What do you think? Are PMO's and COE's the same? Is a PMCOE just a glorified PMO? Have you come across a PMO and PMCOE in the same organization? Is there clear role differentiation?
It made me wonder how many organizations actually believe that technology applications do the work and produce results -- not humans.
How many organizations and project managers sufficiently analyze their project needs and the compatibility of new technology to their organizations' existing set-up and processes?
Companies often buy expensive project management applications and then force teams to conform and adapt to the application rather than customize the application to the needs of the people and project.
But buying applications because other organizations use them does not by default mean you, too, will become a leader.
Like with best practices, experience has taught me that technology and tools are valuable -- but only if they fill gaps and needs effectively.
Technology is important and can increase efficiency, but in the correct setting and context. Projects are planned and executed by people -- therefore technology must complement and be understood by the humans who use it.
Before investing in new project management applications, you must consider things like training, costs and your team members' willingness to use the tools. Otherwise it could amount to an expensive burden.
What experiences can you share of failing to engage stakeholders before investing in technology?
What factors should be considered before investing in new applications?
Project managers who favor best practices and processes believe it's unnecessary to "reinvent the wheel." They believe using best practices in projects has many advantages:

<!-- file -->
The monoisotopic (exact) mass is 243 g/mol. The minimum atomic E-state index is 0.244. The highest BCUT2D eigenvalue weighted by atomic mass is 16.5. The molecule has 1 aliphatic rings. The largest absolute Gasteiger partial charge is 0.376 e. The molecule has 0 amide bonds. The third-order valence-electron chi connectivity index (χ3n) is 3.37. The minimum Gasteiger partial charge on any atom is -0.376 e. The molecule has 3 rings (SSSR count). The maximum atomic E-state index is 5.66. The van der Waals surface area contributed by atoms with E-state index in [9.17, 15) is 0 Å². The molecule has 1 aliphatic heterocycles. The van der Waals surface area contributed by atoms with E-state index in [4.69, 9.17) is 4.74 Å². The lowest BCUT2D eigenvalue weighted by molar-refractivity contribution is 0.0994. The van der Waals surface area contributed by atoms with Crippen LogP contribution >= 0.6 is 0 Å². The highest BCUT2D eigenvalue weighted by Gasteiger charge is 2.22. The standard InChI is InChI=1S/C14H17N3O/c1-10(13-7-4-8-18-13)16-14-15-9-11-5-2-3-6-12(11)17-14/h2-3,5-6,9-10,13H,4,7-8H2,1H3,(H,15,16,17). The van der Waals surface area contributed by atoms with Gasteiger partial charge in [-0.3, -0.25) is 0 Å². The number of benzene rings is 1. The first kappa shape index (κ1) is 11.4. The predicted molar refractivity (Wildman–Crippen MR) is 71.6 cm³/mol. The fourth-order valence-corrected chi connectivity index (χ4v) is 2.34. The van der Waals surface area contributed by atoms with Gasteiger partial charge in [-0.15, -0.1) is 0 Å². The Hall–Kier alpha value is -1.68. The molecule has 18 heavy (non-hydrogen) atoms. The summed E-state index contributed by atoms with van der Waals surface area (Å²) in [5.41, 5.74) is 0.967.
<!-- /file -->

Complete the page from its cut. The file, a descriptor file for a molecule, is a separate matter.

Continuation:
- Project managers have access to tools, techniques, metrics and templates to use on their projects at any time.
- Best practices provide consistency of expectation, activities and communication for the team.
- They're generally driven by values and results, and can improve customer confidence.
- Construction, infrastructure and power projects have best practices as industry norms to standardize quality, safety and other requirements.
Best practices for projects from 10 to 20 years ago are outdated as technology and real time communications continue to evolve, for instance. More customers are aware of project management, resulting in changed expectations. And definitions of acceptability, constraints and assumptions may differ from the environment where these best practices originated.
I agree that we shouldn't reinvent the wheel. However, I do stress that the wheel should fit properly in order to fulfill its purpose.
Best practices are excellent if there is cooperation and consistency in an organization from top to bottom. Rigidly imposed processes that are unwanted and misunderstood cause problems and restrict new thinking.
Project managers should use best practices but they should build, fine-tune and improve them to fit an organization. Should best practices become better practices or best-fit practices so they become molded, enhanced and understood by the organization and the people who will benefit from them?
How do you enhance best practices for your projects? Do you think best practices are near perfect? Do you agree or disagree that extra effort should be applied to mold best practices?